Strategic Design Thinking – Day 3

Process! Process! Process! – Processes!

Another day, another process.

Today we talked a lot about process and the way we do things. Fisttly I liked because we were not talking about methods or how to fill up our tool boxes, but how to visualize the process a project usually pass through in such way that one can replicate it to other projects.

I think for me was a good reflection on my experiences and how I use to think / work.

Besides the fact that they were never my teachers in a formal way Kleber Puchaski (DesignIt BR) and Luis Arnal‘s (INSITUM)references came together in my mind today to visualize the process I believe I usually follow as a design researcher / innovation consultant.

Kleber describes design process in 3 bigger stages:

  • Discover – When we learn “what is going on”. As a more ethnographic designer I tend to learn from users, consumers, clients… “people” if I may.
  • Connect – When you take these pieces of information and make interesting connections to create new things. In my case I use the word Ideate because it sounds better to the way I end up doing things. Usually I start to generate ideas very early in the process, it doesn’t mean that I will fall in love with them in the first sight and never let it go, it is just my way to analyse and make sense of the collected data, sometimes re-analyzing the ideas to see what else they mean.
  • Construct – Turn these ideas into visually interesting concepts or even prototypes. I prefer to call it build because… well, for no especial reason, maybe because the word is smaller.

Arnal’s influence comes with these waves representation. As he believes (or at least presented in his paper during the master at IIT) I also think that projects just cant be really described by defined stages. Yes, things kinda hap[pen one after the other and stages depend on results of some previous work, but the thing is that they are not as sharp and defined as process are usually described, with boxes for example.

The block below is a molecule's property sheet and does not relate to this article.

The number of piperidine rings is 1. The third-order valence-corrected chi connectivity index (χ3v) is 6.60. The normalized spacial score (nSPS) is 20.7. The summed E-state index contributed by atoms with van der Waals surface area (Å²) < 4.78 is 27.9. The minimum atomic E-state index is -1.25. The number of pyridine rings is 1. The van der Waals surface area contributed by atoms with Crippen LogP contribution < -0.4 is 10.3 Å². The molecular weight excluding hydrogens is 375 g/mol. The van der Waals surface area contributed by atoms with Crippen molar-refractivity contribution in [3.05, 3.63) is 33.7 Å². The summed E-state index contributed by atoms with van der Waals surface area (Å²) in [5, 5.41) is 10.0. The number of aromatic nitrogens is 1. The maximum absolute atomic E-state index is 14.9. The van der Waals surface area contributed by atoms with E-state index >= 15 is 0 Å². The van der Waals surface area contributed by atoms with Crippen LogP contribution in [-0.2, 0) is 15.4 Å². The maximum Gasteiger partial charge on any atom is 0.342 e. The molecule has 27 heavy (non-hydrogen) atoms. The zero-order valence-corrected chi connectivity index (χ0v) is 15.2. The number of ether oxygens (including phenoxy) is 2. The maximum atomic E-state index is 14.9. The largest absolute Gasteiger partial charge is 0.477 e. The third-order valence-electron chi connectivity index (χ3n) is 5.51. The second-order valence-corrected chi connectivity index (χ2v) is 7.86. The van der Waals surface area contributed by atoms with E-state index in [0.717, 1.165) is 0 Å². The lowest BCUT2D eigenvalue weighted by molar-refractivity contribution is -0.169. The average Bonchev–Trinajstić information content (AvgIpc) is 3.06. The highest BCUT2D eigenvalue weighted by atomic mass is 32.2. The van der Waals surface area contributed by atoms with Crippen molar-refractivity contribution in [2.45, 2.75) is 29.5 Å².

For me the real word is more like waves, were the horizontal axis describe time and the vertical axis the amount of work / efforts / resources were applied.

If you take this idea along with the most common payment system for consultancy and any other “knowledge labor”, worked hours, it makes even more sense.

So for me the ideal flow in a project would be something like this image:

I always try to spend a lot of time leaning about people and what they do. Even before leaning about “applied ethnography / applied anthropology” I use to work like this, sometimes my design professors though I spend too much time research and not doing things… C’est la vie.

I also like to bring more references than just what the fieldwork has to offer. Theories, TED Talks, literally ANYTHING that can help to generate ideas considering the challenge.

At the deliverable phase I am more useful shaping ideas roughly than going into details. But that’s why I feel such a victim of team work, I always need someone more detail-oriented than me to help building the finest deliverable.

In the afternoon we talked a lot about prototyping. For me this is really great and underestimated by most people. As IDEO’s Richard Eisermann say “If a picture paints a thousand words, a prototype is worth a thousand pictures”. And it is totally true. However they are not talking about pretty clay models that look like the real products, they call prototype anything that can be used to test an idea. And early the better, as soon as you can have an impression and feedback (ANY impression and feedback) about the idea, more likely to make a better you are of making an assertive decision.

Let’s see what tomorrow will bring.

Process me.

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